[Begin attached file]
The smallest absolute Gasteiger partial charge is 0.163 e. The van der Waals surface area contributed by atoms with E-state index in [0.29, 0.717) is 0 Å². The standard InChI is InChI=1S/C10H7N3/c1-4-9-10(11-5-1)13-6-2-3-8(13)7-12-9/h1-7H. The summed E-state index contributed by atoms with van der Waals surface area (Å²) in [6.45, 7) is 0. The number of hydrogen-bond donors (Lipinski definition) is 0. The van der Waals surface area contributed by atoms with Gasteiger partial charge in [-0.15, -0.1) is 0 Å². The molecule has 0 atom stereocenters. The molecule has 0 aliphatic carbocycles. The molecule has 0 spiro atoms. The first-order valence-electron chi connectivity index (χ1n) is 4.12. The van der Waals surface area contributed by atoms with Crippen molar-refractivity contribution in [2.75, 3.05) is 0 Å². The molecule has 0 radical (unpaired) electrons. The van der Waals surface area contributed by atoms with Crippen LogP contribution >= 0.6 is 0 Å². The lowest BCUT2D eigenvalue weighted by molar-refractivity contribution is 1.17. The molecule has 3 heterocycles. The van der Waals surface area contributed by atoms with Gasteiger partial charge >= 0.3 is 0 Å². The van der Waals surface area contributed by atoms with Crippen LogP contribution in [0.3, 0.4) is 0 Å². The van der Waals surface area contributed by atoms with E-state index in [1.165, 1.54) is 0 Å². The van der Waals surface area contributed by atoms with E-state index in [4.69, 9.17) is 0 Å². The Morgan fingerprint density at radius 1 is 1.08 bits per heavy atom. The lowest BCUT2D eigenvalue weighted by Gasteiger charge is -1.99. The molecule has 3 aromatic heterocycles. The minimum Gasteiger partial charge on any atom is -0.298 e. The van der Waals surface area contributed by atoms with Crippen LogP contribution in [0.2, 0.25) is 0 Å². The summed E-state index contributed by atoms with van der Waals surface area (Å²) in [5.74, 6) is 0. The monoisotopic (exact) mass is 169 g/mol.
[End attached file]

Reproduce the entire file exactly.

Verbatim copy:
The smallest absolute Gasteiger partial charge is 0.163 e. The van der Waals surface area contributed by atoms with E-state index in [0.29, 0.717) is 0 Å². The standard InChI is InChI=1S/C10H7N3/c1-4-9-10(11-5-1)13-6-2-3-8(13)7-12-9/h1-7H. The summed E-state index contributed by atoms with van der Waals surface area (Å²) in [6.45, 7) is 0. The number of hydrogen-bond donors (Lipinski definition) is 0. The van der Waals surface area contributed by atoms with Gasteiger partial charge in [-0.15, -0.1) is 0 Å². The molecule has 0 atom stereocenters. The molecule has 0 aliphatic carbocycles. The molecule has 0 spiro atoms. The first-order valence-electron chi connectivity index (χ1n) is 4.12. The van der Waals surface area contributed by atoms with Crippen molar-refractivity contribution in [2.75, 3.05) is 0 Å². The molecule has 0 radical (unpaired) electrons. The van der Waals surface area contributed by atoms with Crippen LogP contribution >= 0.6 is 0 Å². The lowest BCUT2D eigenvalue weighted by molar-refractivity contribution is 1.17. The molecule has 3 heterocycles. The van der Waals surface area contributed by atoms with Gasteiger partial charge >= 0.3 is 0 Å². The van der Waals surface area contributed by atoms with Crippen LogP contribution in [0.3, 0.4) is 0 Å². The van der Waals surface area contributed by atoms with E-state index in [1.165, 1.54) is 0 Å². The van der Waals surface area contributed by atoms with E-state index in [4.69, 9.17) is 0 Å². The Morgan fingerprint density at radius 1 is 1.08 bits per heavy atom. The lowest BCUT2D eigenvalue weighted by Gasteiger charge is -1.99. The molecule has 3 aromatic heterocycles. The minimum Gasteiger partial charge on any atom is -0.298 e. The van der Waals surface area contributed by atoms with Crippen LogP contribution in [0.2, 0.25) is 0 Å². The summed E-state index contributed by atoms with van der Waals surface area (Å²) in [5.74, 6) is 0. The monoisotopic (exact) mass is 169 g/mol.